Tuesday, June 15, 2010

pride, perseverance. and planes.

About one week to go before we leave Antwerp, or rather, before we begin splitting out time between Antwerp and America. Here, the weather is a gorgeous 64F. The skies are just a bit overcast, and jazz music pours out of the upper-story windows of practicing musicians' apartments. There are lots of beer drinking sounds from the corner cafe where more people than usual are huddled inside watching the World Cup.
And me? I'm sitting in front of the computer working obsessively on my novel. So utterly actual now, I'm having an intense relationship with my characters.
I'm inside, but my terrace doors are open. I see the buildings, hear the cathedral bells ring, feel the breeze off the harbor; it feels like I'm not missing a thing. My book is soaking up the atmosphere, its all recorded between the layers of my story.
One week to go. It feels so strange, so right. Time is progressing exactly as it should. Roel and I just celebrated our 9th wedding anniversary. It's hard to believe we met some 18 years ago when I was only 15. We're having more fun than we've ever had. I feel like we're growing younger together instead of older. Even now that Roel is preparing to begin work on his doctorate (which seems so f-ing grown-up) we feel like kids. I'm so proud of him. In some ways I'm jealous of his ability to continue achieving academically. I'm so proud of Roel and my other brilliant friends who are so organized, so successful in their educational goals.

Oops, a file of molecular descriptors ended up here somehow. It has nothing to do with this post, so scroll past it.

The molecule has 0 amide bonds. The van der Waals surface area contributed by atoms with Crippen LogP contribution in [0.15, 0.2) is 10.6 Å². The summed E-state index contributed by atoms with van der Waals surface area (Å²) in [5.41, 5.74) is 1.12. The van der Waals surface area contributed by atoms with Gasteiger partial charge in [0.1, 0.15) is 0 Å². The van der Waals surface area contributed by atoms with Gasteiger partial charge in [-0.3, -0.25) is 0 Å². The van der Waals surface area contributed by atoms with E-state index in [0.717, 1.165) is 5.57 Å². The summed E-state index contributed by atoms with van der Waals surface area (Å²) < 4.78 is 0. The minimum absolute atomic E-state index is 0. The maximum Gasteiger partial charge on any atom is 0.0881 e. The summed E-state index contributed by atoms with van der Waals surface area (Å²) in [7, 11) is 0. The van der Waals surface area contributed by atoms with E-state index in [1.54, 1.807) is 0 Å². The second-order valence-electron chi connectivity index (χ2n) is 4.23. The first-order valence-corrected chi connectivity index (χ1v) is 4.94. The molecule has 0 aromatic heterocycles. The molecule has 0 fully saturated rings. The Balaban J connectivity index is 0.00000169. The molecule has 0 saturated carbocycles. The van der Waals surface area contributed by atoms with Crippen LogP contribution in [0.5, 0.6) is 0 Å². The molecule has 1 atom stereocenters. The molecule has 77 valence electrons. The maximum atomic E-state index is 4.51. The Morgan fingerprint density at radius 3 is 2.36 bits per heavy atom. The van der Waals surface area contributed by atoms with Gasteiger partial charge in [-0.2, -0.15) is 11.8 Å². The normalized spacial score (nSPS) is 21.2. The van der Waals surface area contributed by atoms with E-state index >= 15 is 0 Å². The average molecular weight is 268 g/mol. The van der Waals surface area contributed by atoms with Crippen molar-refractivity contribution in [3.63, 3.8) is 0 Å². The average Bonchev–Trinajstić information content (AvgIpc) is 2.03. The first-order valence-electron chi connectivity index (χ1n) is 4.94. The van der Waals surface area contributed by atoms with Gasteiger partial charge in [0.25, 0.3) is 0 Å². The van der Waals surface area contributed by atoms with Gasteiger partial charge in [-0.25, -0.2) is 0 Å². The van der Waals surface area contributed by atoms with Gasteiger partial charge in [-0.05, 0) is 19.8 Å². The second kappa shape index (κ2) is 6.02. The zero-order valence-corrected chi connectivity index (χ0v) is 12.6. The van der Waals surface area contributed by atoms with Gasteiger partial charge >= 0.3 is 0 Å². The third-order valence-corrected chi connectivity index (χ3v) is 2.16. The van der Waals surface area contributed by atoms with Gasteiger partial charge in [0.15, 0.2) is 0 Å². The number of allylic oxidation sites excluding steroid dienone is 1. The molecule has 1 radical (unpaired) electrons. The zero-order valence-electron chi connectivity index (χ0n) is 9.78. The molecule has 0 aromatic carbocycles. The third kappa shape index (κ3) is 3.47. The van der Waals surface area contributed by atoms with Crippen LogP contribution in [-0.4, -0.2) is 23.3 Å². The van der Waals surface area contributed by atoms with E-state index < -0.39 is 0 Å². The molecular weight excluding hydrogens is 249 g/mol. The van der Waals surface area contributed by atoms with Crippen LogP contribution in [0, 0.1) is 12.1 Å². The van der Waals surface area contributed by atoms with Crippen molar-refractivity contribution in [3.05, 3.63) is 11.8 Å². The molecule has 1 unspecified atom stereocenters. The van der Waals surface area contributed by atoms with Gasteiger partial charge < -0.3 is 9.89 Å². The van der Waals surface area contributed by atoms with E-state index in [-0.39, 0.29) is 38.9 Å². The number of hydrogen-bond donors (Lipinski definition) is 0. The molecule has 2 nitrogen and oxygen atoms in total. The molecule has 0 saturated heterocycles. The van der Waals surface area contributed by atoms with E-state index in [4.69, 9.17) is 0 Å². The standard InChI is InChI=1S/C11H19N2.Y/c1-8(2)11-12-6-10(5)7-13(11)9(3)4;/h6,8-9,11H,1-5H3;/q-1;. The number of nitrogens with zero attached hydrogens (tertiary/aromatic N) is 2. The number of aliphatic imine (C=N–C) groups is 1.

We all know what a terrible student I have been in the past - what a terrible student I'd be today. It might sound strange, but I'm so glad I decided to forgo my brief classroom relationship (if you call me staring at the clock, doodling and daydreaming a relationship). The classroom and I never got along very well. I've learned so much by faltering, failing and learning through experience. I see where my writing - be it lyric-writing for music, or novel-writing has bloomed sans the carefully sculpted formula of a well-educated student. I wouldn't want to lose my grit, though I'm not speaking in terms of grammar, rather, structurally.
I guess what I'm trying to say (so ineloquently) is that I'm benefitting from exiting the classtomb, and from an abundance of life experience. I'm glad things have evolved as they have. I'm grateful for the way things continue to evolve. Sometimes I feel as though the things that have aged me have been erased, replaced by things that make me feel younger.

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